One summer when I was in grad school, I temped in a bank. The work was repetitive--mostly typing addresses into contracts--but I didn't mind it. I had a little cubicle, and I tried to make it mine by pinning up a few postcards that had meaning to me. One day I pinned up Vermeer's Girl With a Red Hat, and one of my coworkers--probably my favorite among them all, come to think of it--looked at it, then at me, and said, "April, you are weird."
That day, I vowed that someday I would find a job where I could pin up my postcard and my coworkers would get Vermeer's girl--would understand why I'd want to look at her day in and day out...a place where neither she nor I would seem particularly weird.
In the many years since, I have carried that same postcard around with me. She's hanging on my wall at work now, right next to The Black Madonna of Montserrat. It took a long time, but I finally found a place where she, and I, can be welcome as we are.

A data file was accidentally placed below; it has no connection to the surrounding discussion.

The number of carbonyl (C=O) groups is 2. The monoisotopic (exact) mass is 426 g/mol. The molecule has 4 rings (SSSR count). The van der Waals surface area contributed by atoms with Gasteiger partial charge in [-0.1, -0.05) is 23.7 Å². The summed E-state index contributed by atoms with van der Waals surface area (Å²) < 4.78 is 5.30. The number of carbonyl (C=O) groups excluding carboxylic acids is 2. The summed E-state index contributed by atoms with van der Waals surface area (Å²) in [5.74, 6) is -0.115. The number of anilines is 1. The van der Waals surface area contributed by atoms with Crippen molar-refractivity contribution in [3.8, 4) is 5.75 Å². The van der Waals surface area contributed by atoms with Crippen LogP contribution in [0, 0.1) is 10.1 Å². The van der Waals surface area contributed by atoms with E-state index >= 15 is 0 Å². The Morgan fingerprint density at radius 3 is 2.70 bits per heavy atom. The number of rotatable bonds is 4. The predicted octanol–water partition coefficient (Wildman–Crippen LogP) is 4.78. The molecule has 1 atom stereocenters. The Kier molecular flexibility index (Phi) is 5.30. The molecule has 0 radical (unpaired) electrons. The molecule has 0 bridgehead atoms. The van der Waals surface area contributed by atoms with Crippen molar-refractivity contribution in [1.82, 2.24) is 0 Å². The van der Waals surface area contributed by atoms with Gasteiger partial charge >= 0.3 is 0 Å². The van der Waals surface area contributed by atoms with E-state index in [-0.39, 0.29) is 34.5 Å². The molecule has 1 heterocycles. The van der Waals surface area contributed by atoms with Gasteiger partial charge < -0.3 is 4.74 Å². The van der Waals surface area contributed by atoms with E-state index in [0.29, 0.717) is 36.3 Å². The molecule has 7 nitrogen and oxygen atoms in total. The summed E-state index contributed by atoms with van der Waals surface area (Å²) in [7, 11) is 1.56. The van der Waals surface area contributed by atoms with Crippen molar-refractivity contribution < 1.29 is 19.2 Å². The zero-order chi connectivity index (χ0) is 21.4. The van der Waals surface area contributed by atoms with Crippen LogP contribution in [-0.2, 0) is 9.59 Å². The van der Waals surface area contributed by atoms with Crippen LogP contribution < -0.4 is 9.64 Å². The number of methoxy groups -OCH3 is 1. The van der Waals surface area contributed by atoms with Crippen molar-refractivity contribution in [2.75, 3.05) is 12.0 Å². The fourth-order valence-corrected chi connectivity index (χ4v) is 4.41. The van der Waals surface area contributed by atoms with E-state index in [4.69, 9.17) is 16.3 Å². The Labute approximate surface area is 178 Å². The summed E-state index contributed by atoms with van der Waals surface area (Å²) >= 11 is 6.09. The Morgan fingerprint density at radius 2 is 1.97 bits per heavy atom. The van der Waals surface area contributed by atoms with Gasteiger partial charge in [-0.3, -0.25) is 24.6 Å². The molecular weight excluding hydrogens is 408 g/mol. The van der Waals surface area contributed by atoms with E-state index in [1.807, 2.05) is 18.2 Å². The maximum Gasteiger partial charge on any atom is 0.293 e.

But why didn't I notice, until today, how shrewd her expression is? How she seems to be looking me over, and arriving at the conclusion that I'm--quite possibly--weird? The name of my judgmental coworker escapes me now, but her spirit lives on in Vermeer's girl, getting the last laugh after all.